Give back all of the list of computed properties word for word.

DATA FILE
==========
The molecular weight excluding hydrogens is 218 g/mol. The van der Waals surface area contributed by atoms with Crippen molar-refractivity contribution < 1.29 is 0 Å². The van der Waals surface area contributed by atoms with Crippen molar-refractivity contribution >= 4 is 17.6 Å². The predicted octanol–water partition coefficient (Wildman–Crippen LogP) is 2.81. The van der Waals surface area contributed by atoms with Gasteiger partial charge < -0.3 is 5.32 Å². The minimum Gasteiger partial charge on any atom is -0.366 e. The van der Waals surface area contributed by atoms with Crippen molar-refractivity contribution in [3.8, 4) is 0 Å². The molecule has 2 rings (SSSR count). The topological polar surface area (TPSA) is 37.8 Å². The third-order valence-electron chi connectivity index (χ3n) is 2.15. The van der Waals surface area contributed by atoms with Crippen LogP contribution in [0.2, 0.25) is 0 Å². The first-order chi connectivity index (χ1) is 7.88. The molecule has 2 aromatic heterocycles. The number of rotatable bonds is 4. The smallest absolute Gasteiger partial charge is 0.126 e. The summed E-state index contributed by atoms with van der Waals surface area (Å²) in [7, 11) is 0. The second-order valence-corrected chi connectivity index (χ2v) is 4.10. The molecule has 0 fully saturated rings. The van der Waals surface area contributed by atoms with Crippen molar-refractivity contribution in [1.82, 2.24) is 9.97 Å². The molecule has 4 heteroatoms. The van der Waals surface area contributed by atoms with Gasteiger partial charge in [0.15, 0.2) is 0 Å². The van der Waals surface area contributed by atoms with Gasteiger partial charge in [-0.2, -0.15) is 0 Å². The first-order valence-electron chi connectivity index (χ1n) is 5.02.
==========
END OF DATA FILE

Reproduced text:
The molecular weight excluding hydrogens is 218 g/mol. The van der Waals surface area contributed by atoms with Crippen molar-refractivity contribution < 1.29 is 0 Å². The van der Waals surface area contributed by atoms with Crippen molar-refractivity contribution >= 4 is 17.6 Å². The predicted octanol–water partition coefficient (Wildman–Crippen LogP) is 2.81. The van der Waals surface area contributed by atoms with Gasteiger partial charge < -0.3 is 5.32 Å². The minimum Gasteiger partial charge on any atom is -0.366 e. The van der Waals surface area contributed by atoms with Crippen molar-refractivity contribution in [3.8, 4) is 0 Å². The molecule has 2 rings (SSSR count). The topological polar surface area (TPSA) is 37.8 Å². The third-order valence-electron chi connectivity index (χ3n) is 2.15. The van der Waals surface area contributed by atoms with Crippen LogP contribution in [0.2, 0.25) is 0 Å². The first-order chi connectivity index (χ1) is 7.88. The molecule has 2 aromatic heterocycles. The number of rotatable bonds is 4. The smallest absolute Gasteiger partial charge is 0.126 e. The summed E-state index contributed by atoms with van der Waals surface area (Å²) in [7, 11) is 0. The second-order valence-corrected chi connectivity index (χ2v) is 4.10. The molecule has 0 fully saturated rings. The van der Waals surface area contributed by atoms with Crippen molar-refractivity contribution in [1.82, 2.24) is 9.97 Å². The molecule has 4 heteroatoms. The van der Waals surface area contributed by atoms with Gasteiger partial charge in [0.15, 0.2) is 0 Å². The van der Waals surface area contributed by atoms with Gasteiger partial charge in [-0.2, -0.15) is 0 Å². The first-order valence-electron chi connectivity index (χ1n) is 5.02.